Orthodoxy and working-class subjectivity

Marcus Strom MSTROM at nswtf.org.au
Tue Feb 13 15:04:24 MST 1996


Hi

For more light on the below debate, read Lukacs' article "What is 
orthodox marxism?" in 'History and Class Consciousness'.

I don't have it in front of me, but in that article, Lukacs argues 
that orthodoxy refers exclusively to *method*.

It's a good read.


> Hugh Rodwell wrote:
> 
> > Why did you put quotes around 'Marxist orthodoxy', if you're not referring
> > to Stalinist orthodoxy plain and simple? Does 'Marxist orthodoxy' include
> > Lenin and Trotsky for you, <snip>
> 
> "Marxist orthodoxy", I believe, has its origins in German Social Democracy 
> and, in particular, the [early] writings of Karl Kautsky. Lenin, Trotsky 
> and most of the Bolshevik leadership, I believe, considered themselves 
> "orthodox Marxists" as well (although, I don't have any quotes in front 
> of me). The original meaning of the term might be best understood as a 
> position that defended Marx's revolutionary politics against Bernstein 
> (and "evolutionary socialism") and reformist politics in general. I do, 
> though, believe it is a term that deserves to be in quotes. It is 
> surprising to me indeed that any Marxist would want to be considered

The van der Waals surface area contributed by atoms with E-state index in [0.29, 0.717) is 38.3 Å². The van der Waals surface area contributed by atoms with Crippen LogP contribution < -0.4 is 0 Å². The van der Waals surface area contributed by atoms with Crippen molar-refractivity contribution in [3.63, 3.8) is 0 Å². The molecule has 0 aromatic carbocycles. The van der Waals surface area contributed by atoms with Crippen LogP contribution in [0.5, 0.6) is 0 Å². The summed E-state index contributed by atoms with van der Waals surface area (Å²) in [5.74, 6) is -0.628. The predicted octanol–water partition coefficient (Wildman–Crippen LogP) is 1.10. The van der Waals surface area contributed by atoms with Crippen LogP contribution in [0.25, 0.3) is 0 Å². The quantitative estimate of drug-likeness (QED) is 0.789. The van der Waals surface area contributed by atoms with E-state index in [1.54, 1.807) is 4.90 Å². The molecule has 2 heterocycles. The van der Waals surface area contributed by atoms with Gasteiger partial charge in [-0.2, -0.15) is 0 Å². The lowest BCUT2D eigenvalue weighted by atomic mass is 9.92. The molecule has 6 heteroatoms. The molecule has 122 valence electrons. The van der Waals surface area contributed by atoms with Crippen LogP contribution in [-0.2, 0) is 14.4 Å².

> "orthodox" given the connotations that this term has. In a similar vein, 
> in the 1980's there was a grouping of Marxist economists who labelled 
> themselves "fundamentalists"? Now, why would a Marxist want to be called 
> a "fundamentalist"? (I wrote about these issues in a post in May called 
> "Ists, Ites, Ans, and Oids").
> 
> Beyond that (reformism vs. revolutionary politics), what can we say that 
> "orthodoxy" means? A close, and dogmatic, adherence to the writings of 
> Marx? I don't think so. For instance, the crisis theories developed by 
> Kautsky, Lenin, Luxemburg, and Bukharin were not "orthodox" in the sense 
> that they followed Marx's writings closely (in general, they were either 
> underconsumptionist and/or disproportionality theories). On this point, 
> see Richard Day, _The 'Crisis' and the 'Crash'_ (New Left Books).
> 


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